New Sights New Bites celebrates Filipino identity
Junior Bianca Nicdao’s documentary New Sights New Bites started as a BFA project, but as more Filipino students joined the production team, it turned into a celebration of heritage branded by the tagline #ProudToBe. New Sights New Bites aims to explore the food, culture, and lifestyle of the Philippines to bring awareness to other backgrounds at Emerson.
“Bianca wanted a team that could make cool things together and we wanted to portray happy lives despite the differences. Food can be linked to people, culture, and it connects us all,” Senior Alfonso Mateo said.
Traveling to the Philippines this December, the New Sights New Bites team will explore the country’s food, culture, and lifestyles.
“It would be a new sight for many viewers, and new bites for someone who’s never experienced Filipino food and culture [and who will] be exposed to it for the first time,” Nicdao said.
Nicdao and her team will host #ProudToBe, a concert supporting New Sights New Bites on Saturday, Nov. 3. The event, at Berklee College, charges $5 for entry to directly fund the crew’s trip to the Philippines. Musicians from Emerson, Boston University, Northeastern University, and Berklee College of Music will perform. Performers include The Space Cadets, Lonely Waves, Andy Jung, and more.
The team will begin to collect money through Kickstarter and GoFundMe fundraisers starting mid-November.
The documentary team consists mainly of Filipino students. Mateo and sophomore Francis De Leon are co-producers who spearheaded the #ProudToBe concert. Senior Ranton Andaya serves as the marketing director and Yusuf Bahadur, who studies at California Polytechnic State University, is the co-host of the documentary.
The trip to the Philippines is estimated to cost between $10,000 and $15,000, allowing the team to shoot in different Filipino provinces like Siargao, Palawan, and Manila, the country’s capital.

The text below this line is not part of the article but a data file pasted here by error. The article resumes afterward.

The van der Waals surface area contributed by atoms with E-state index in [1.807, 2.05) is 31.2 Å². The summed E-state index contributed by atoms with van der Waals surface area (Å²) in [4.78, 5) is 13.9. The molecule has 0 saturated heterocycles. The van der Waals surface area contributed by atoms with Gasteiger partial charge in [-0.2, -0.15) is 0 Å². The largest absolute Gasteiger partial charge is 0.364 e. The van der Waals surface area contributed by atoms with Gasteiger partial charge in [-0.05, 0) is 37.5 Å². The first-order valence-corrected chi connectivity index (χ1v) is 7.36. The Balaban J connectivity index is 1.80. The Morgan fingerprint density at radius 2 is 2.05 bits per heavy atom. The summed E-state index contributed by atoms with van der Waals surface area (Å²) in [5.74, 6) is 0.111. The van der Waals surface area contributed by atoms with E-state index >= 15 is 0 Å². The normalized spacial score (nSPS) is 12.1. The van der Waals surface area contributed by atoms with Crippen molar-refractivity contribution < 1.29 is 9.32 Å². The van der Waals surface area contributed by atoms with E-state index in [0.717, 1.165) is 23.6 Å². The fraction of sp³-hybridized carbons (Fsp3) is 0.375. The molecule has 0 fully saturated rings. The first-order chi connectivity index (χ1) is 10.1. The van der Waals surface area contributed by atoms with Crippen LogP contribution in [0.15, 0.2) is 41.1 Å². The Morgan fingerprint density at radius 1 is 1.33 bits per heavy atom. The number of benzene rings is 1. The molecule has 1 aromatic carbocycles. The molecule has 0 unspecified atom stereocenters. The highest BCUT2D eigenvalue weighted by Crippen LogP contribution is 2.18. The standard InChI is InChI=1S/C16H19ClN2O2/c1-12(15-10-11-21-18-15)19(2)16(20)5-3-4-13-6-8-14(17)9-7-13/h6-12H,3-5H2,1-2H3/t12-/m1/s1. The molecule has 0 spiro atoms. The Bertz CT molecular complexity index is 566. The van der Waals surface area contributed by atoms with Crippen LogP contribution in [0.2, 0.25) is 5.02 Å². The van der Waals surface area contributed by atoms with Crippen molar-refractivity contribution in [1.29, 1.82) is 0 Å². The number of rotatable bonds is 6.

Mateo said the documentary plans to raise awareness of social classes in the Philippines and show how culture and food bring unity within the country. He said he hopes it will spread awareness around campus and to others of all different cultures and backgrounds.
“It’s about representation, what we have to offer to Emerson and others,” Mateo said.
Nicdao said she plans to incorporate behind-the-scenes footage of people cooking, various street foods, and domestic lives.
As a Pakistani and someone outside of the Filipino culture, Bahadur said he is excited to learn about the Philippines. Bahadur said he travels from California to Boston to work on the film.
“It feels really exciting—a completely new environment and experience from the essence of the culture. I’ve never been there before,” Bahadur said in a phone call from California. “As a minority myself, I think representation and expression is important by opening the culture up. It allows other people to be like, ‘I can do this too,’ and that they can be inclusive. Hopefully, it inspires people.”
Each week, the team meets to decide on posters, interview questions, subjects, and goals for the documentary.
Junior Daysia Tolentino said she was thrilled that New Sights New Bites was able to produce a project that highlighted and represented her culture to a larger audience.
“I have faith that it will be a good project. [It’s] a good opportunity for people to learn more about the Filipino culture that is portrayed through news and media,” Tolentino said. “I do like that they are highlighting beyond our really long history of colonization.”
Junior Joey Sweeney said he was enthusiastic for the upcoming documentary.
“I do appreciate the message,” junior Joey Sweeney said. “I think although the audience are people from all different cultures and walks of life, everyone can still feel that same sense of pride—pride in who you are. I think it’s very relatable.”
New Sights New Bites begins filming in December with an expected release date of May 11 at the Bright Family Screening Room. The launch will be hosted by Nicdao and Bahadur.
Nicdao and Bahadur said they hope the documentary can transform into a series of episodes highlighting other countries’ lifestyles and cultures.
“It’s honestly one of the most rewarding experiences that I’ve had so far at Emerson,” De Leon said. “I know, once I look back, I will be super excited. I don’t mind working all-nighters for this documentary.”
Editor-in-chief Shafaq Patel did not edit this article because she is friends with a producer.